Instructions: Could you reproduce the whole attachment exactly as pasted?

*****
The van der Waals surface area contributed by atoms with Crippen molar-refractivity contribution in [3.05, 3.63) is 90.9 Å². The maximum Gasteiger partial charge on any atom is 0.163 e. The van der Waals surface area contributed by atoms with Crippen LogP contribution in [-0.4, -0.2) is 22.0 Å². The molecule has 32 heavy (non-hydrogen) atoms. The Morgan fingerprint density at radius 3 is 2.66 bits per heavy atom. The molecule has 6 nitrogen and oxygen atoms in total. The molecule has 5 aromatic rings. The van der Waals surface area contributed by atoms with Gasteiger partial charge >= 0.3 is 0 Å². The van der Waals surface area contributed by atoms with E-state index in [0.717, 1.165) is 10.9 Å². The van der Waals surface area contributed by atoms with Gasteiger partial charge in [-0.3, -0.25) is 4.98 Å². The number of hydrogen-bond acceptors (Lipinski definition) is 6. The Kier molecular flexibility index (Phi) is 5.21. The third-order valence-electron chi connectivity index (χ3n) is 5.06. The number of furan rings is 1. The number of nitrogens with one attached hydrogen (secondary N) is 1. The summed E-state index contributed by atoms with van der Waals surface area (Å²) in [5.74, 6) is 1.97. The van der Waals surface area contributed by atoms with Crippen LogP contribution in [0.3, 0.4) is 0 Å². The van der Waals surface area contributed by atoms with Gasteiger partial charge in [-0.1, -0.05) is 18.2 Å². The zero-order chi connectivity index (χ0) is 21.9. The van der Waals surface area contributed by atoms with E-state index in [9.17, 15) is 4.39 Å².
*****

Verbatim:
The van der Waals surface area contributed by atoms with Crippen molar-refractivity contribution in [3.05, 3.63) is 90.9 Å². The maximum Gasteiger partial charge on any atom is 0.163 e. The van der Waals surface area contributed by atoms with Crippen LogP contribution in [-0.4, -0.2) is 22.0 Å². The molecule has 32 heavy (non-hydrogen) atoms. The Morgan fingerprint density at radius 3 is 2.66 bits per heavy atom. The molecule has 6 nitrogen and oxygen atoms in total. The molecule has 5 aromatic rings. The van der Waals surface area contributed by atoms with Gasteiger partial charge >= 0.3 is 0 Å². The van der Waals surface area contributed by atoms with E-state index in [0.717, 1.165) is 10.9 Å². The van der Waals surface area contributed by atoms with Gasteiger partial charge in [-0.3, -0.25) is 4.98 Å². The number of hydrogen-bond acceptors (Lipinski definition) is 6. The Kier molecular flexibility index (Phi) is 5.21. The third-order valence-electron chi connectivity index (χ3n) is 5.06. The number of furan rings is 1. The number of nitrogens with one attached hydrogen (secondary N) is 1. The summed E-state index contributed by atoms with van der Waals surface area (Å²) in [5.74, 6) is 1.97. The van der Waals surface area contributed by atoms with Crippen LogP contribution in [0.3, 0.4) is 0 Å². The van der Waals surface area contributed by atoms with Gasteiger partial charge in [-0.1, -0.05) is 18.2 Å². The zero-order chi connectivity index (χ0) is 21.9. The van der Waals surface area contributed by atoms with E-state index in [9.17, 15) is 4.39 Å².